Most of you know about our good friend, Abraham, one of the Lost Boys of Sudan (again, please google "lost boys of sudan" if you don't know what that means), and his wife, Adhieu. In fact, several of you made donations when Adhieu first arrived in America 7 months ago, helping them get established as a couple with essential things like sheets and bedding, silverware, and plates.
Adheiu (pronounced A DOO, like saying "goodbye" in French) has desperately wanted a job. She has never been paid for her labor in her life. She tells me that women in her country are not allowed to work. Her mother is a widow (she lost her husband and all 4 of her sons in their country's civil war) living in Kenya to avoid the continued violence in Sudan, and is able to provide very little for her youngest daughter, Adheiu's 12 year old sister. She rents a mud hut from a man. Two weeks ago when she told me her sister was unable to attend school because her mom didn't have the money to pay the school fees, I drove immediately to Wal-Mart to wire some money to Africa. These are things many of us cannot even fathom.
Adheiu is bright and positive and beautiful. And she is a hard worker. But no one wants to hire her because she has no high school diploma, no resume, no work background, and speaks broken Enlgish. (Though, somehow, she and I communicate absolutely fine. Everyone at her current job--which I'll get to in a minute--thinks I am her translator).
Luckily, I was told about the amazing program at the LDS Humanitarian Center that trains immigrants and PAYS them while they are gaining job skills, learning English, and learning to drive. It is an incredible program. I had never been the Humanitarian Center before and cried like a baby when the sister missionaries took us on a tour of the facility and explained what services they offer other countries. Water, clothing, newborn resuscitation training, shoes, blankets, first aid...Absolutely amazing. One of my very favorite things about the Mormon Church.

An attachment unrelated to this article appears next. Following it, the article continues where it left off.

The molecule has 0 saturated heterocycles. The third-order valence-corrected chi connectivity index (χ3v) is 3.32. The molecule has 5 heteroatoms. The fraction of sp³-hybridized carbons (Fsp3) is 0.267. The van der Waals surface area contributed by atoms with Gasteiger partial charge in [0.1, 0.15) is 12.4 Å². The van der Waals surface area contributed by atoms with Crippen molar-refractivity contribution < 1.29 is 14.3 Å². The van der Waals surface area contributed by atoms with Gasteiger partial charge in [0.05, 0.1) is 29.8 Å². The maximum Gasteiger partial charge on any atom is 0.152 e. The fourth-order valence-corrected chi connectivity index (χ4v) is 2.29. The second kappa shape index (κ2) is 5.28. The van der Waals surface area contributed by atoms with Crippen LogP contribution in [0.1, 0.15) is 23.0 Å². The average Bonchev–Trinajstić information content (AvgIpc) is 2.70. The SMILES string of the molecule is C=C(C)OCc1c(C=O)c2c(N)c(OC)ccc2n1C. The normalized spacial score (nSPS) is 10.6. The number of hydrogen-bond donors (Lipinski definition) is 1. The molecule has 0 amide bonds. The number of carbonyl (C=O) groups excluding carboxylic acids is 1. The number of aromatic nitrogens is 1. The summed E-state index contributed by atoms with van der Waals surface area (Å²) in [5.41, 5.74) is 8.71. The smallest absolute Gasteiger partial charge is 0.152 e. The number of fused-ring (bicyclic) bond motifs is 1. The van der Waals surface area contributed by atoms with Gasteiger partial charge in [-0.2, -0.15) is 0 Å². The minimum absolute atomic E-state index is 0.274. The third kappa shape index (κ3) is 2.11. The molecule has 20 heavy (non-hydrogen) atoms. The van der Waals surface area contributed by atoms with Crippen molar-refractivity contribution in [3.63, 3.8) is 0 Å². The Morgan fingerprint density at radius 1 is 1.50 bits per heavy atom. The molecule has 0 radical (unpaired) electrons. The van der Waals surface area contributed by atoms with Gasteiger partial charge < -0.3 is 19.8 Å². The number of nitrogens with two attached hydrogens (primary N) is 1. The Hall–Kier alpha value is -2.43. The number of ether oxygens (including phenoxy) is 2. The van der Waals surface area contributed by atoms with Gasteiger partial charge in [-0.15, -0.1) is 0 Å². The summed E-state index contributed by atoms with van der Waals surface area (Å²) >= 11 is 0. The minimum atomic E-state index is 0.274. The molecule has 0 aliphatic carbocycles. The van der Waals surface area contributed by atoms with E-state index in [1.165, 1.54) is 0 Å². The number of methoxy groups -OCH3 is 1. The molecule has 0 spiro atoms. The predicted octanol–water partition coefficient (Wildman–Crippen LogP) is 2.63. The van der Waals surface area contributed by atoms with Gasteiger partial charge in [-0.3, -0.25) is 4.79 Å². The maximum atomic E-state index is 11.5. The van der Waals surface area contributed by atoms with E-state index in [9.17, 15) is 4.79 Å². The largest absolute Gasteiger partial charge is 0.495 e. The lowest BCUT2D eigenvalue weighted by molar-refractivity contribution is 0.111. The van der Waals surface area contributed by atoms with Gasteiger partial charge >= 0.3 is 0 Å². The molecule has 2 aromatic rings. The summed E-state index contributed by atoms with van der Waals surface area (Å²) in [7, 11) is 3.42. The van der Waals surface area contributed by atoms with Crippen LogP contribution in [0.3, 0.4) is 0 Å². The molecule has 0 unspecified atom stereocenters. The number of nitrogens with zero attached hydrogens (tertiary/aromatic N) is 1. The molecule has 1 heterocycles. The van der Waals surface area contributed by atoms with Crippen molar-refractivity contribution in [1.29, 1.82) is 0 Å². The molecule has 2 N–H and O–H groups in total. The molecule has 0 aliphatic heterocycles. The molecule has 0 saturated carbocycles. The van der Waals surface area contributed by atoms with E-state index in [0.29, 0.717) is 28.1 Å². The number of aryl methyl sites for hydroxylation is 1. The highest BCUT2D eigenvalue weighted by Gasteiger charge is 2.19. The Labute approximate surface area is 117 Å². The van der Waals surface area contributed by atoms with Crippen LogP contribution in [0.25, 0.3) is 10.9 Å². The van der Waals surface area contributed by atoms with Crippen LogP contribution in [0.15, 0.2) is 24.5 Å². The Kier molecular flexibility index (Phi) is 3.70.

We finally got her enrolled and set up in the program, (which was quite the process...) but our final hurdle has been figuring out how to get her there via public transportation. After two weeks of driving her to and from work, we decided we'd give Salt Lake City's Public Transportation system a shot. We had the bus route all mapped out and ready to go. I drove to her apartment then slowly followed her in my car as she walked to the first bus stop. She lives in a low-income area and I hate to say it, but there were a lot of shady and interesting characters waiting for the bus and just passing through the neighborhood. There was a man smoking a cigarette right next to us, with earphones in, and he gave us a nod. "I have no idea what he is thinking but avoiding eye contact with him is probably a good idea", I thought.
When the bus arrived, I handed the driver a 20 dollar bill (after he helped an overweight, paralyzed woman in a wheelchair and her daughter on) and he just laughed at me. "Exact change is required." I tried to explain to him that Adheiu would be getting a discounted bus pass later that day through her job and that I was helping her figure out the system and would be following behind the bus in my van. I thought the driver would be more helpful, but he just kept giving me this smile that said, "You idiot".